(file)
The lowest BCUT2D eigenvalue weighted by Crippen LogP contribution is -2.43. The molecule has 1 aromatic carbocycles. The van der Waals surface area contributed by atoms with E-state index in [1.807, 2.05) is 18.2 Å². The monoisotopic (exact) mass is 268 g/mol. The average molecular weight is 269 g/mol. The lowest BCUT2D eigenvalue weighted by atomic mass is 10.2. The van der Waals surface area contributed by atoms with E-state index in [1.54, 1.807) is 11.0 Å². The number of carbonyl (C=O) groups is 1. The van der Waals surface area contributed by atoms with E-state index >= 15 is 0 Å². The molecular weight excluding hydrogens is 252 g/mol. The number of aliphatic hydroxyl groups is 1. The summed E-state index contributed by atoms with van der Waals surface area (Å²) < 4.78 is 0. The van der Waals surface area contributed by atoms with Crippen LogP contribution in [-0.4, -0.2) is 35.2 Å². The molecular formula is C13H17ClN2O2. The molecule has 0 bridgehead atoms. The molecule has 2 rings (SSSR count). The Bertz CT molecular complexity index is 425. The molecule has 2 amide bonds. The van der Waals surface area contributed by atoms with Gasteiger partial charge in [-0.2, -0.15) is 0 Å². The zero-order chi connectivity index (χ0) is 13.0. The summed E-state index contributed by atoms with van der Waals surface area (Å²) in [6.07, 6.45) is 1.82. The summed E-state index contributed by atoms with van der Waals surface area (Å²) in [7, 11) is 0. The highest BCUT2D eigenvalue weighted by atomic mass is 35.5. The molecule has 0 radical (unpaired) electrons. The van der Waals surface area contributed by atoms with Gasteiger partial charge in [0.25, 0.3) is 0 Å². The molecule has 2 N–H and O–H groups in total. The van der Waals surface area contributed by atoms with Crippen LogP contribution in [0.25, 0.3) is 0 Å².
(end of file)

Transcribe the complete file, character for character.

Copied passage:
The lowest BCUT2D eigenvalue weighted by Crippen LogP contribution is -2.43. The molecule has 1 aromatic carbocycles. The van der Waals surface area contributed by atoms with E-state index in [1.807, 2.05) is 18.2 Å². The monoisotopic (exact) mass is 268 g/mol. The average molecular weight is 269 g/mol. The lowest BCUT2D eigenvalue weighted by atomic mass is 10.2. The van der Waals surface area contributed by atoms with E-state index in [1.54, 1.807) is 11.0 Å². The number of carbonyl (C=O) groups is 1. The van der Waals surface area contributed by atoms with E-state index >= 15 is 0 Å². The molecular weight excluding hydrogens is 252 g/mol. The number of aliphatic hydroxyl groups is 1. The summed E-state index contributed by atoms with van der Waals surface area (Å²) < 4.78 is 0. The van der Waals surface area contributed by atoms with Crippen LogP contribution in [-0.4, -0.2) is 35.2 Å². The molecular formula is C13H17ClN2O2. The molecule has 0 bridgehead atoms. The molecule has 2 rings (SSSR count). The Bertz CT molecular complexity index is 425. The molecule has 2 amide bonds. The van der Waals surface area contributed by atoms with Gasteiger partial charge in [-0.2, -0.15) is 0 Å². The zero-order chi connectivity index (χ0) is 13.0. The summed E-state index contributed by atoms with van der Waals surface area (Å²) in [6.07, 6.45) is 1.82. The summed E-state index contributed by atoms with van der Waals surface area (Å²) in [7, 11) is 0. The highest BCUT2D eigenvalue weighted by atomic mass is 35.5. The molecule has 0 radical (unpaired) electrons. The van der Waals surface area contributed by atoms with Gasteiger partial charge in [0.25, 0.3) is 0 Å². The molecule has 2 N–H and O–H groups in total. The van der Waals surface area contributed by atoms with Crippen LogP contribution in [0.25, 0.3) is 0 Å².